Re: Are you a writer?

Subject: Re: Are you a writer?
From: Andrew Plato <intrepid_es -at- yahoo -dot- com>
To: "TECHWR-L" <techwr-l -at- lists -dot- raycomm -dot- com>
Date: Fri, 1 Mar 2002 13:17:50 -0800 (PST)

Michael Huggins wrote...

> It is no more a tautology than to say that divers submerge. Communicating is
> what we do, and the ability to do so gives us our unique value.

No - merely "communicating" isn't enough. Dogs, ants, and even single-celled
organisms can "communicate." What we do is communicate information - usually
technical information. The act or process of merely communicating is necessary,
but so tremendously basic that it isn't worthy of special praise. You're asking
the world to praise and respect you for something you should be doing as a
matter of being.

It reminds me of that Chris Rock joke, "People are always saying proudly 'I
take care of my kids.' YOU'RE SUPPOSED TO!!!"

Well, technical writers are always proudly proclaiming "I is a great
communicator!" YOU'RE SUPPOSED TO BE. That doesn't make you unique. What makes
you unique is WHAT INFORMATION you communicate.

> That is utterly invalid. To assert it is not only to misconstrue what we do
> but to confess onesself captive to the same inability to move from the
> concrete to the abstract that technical writers ought to be expected to
> relieve in the first place. The question most certainly *is* whether we are
> communicating and how skilled we are at doing so. Once that is established,
> it is applicable to the "what" of many different fields.

Again, this is the standard STC line: I can focus on the media at the total
exclusion of the content.

How about this example:

"The sky is green."

A perfect sentence. The English is correct, the punctuation correct, the tone
clear and simple - and the information is totally wrong. Therefore, this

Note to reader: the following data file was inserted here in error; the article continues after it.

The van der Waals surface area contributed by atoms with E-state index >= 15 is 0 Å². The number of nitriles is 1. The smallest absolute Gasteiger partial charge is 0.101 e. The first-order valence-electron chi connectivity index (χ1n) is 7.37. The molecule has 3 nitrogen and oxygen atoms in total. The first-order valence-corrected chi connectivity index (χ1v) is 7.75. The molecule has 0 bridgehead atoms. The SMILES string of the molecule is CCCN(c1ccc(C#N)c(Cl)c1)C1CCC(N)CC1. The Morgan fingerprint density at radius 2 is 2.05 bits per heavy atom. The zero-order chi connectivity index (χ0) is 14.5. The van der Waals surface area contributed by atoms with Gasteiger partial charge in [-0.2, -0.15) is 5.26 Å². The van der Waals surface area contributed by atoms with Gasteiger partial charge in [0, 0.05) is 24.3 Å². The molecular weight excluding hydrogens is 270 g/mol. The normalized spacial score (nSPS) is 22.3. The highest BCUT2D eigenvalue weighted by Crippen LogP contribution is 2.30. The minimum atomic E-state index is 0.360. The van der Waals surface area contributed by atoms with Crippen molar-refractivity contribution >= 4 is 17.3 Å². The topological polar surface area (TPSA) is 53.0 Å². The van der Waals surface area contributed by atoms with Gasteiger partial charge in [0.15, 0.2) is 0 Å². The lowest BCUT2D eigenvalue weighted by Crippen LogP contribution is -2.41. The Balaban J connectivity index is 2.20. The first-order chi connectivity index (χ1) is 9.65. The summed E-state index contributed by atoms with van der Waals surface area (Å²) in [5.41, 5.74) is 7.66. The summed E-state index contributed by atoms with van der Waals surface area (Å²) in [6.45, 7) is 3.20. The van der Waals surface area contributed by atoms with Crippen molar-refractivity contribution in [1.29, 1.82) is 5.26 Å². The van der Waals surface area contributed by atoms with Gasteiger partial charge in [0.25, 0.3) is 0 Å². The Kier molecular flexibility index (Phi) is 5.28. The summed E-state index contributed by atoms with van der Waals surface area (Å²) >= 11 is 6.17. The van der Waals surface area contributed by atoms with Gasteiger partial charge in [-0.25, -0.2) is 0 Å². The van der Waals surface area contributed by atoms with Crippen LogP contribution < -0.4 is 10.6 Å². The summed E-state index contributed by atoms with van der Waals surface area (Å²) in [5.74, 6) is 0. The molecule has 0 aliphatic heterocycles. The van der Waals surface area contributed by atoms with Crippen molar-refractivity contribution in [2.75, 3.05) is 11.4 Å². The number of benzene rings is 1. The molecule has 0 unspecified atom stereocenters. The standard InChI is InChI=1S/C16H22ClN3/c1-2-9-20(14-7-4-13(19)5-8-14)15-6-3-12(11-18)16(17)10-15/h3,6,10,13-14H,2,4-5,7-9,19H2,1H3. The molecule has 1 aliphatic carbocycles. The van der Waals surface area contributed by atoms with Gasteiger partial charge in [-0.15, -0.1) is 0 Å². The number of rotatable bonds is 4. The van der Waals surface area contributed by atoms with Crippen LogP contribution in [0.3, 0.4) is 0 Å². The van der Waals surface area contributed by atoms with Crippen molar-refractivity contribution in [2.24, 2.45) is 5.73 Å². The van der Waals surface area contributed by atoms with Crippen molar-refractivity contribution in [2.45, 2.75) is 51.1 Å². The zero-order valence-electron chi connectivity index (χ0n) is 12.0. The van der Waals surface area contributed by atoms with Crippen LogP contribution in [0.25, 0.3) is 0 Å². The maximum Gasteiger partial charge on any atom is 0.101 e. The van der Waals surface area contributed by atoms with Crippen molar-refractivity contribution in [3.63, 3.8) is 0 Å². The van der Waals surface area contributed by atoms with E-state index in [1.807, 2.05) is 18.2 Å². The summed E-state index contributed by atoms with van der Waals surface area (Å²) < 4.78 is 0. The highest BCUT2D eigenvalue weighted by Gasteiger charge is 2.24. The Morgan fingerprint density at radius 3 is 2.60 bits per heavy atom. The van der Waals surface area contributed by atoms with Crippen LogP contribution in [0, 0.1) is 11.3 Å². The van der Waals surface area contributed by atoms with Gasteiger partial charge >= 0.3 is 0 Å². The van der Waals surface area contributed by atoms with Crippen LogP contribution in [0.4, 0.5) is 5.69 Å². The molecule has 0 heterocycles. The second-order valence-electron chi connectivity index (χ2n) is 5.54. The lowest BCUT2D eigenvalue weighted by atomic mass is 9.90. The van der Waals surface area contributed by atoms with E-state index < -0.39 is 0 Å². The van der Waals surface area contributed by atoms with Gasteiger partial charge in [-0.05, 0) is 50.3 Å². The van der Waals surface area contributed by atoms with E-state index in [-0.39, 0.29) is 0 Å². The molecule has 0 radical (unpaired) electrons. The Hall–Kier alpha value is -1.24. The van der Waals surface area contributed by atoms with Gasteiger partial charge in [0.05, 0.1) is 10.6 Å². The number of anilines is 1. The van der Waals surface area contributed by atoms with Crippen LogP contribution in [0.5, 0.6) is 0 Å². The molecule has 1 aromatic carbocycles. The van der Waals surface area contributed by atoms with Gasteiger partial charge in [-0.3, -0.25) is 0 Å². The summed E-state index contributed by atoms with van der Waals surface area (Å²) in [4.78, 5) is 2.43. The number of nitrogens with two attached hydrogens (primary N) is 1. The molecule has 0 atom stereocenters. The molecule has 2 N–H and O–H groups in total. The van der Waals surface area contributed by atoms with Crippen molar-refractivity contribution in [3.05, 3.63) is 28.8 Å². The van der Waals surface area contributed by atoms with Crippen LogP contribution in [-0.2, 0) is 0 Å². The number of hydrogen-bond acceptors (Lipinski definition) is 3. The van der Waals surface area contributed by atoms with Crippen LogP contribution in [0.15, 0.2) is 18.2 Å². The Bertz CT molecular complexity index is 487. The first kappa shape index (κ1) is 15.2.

sentence is useless. Totally, utterly worthless. It doesn't matter that the
information communicated was done "properly." All the communication skills in
the universe are totally worthless - and a technical writer is totally
worthless - if the information he/she produces is incorrect, inaccurate, or

You could be the most intelligent, brilliant, accomplished genius writer of our
time - with a room full of medals and praise. But you would still be wrong if
you wrote "The sky is green." In a document about the sky.

> It is not really surprising, though perhaps a little sad, that anyone who
> characterizes his profession with >such flippant and trivial terms
> as "slinging a phrase" should misunderstand the whole undertaking so
> completely. As to the ability to make memorable phrases or write
> grammatically being "fairly common," >that is such an astonishing error of
> fact as to make one wonder where the writer has been for the last >40 years.

Then how do you explain the utterly abysmal state of most technical
documentation? Clearly, if what you said was true, then the ability to
communicate should be sufficient for all these writers to produce fantastic

Michael, the ability to write isn't particularly amazing or praise-worthy. A
lot of people who are not writers can write very effectively. My brother is a
hydrologist. His writing is fine. He's no William Shakespeare, but he doesn't
have to be. He can string together sentences to get his point across.

We don't praise authors for the text they use or tools they mastered: we praise
them for the stories they tell, the lessons they teach, and the information
they communicate. Nobody ever once won an award because they could put a comma
in the right place.

The ability to communicate is simply not enough to make somebody an
accomplished technical writer. I know STC and others have been telling you this
for decades. It isn't true. And it is the exact reason why so many writers
produce so many bad manuals. They become so obsessed with their "craft" that
they produce crap.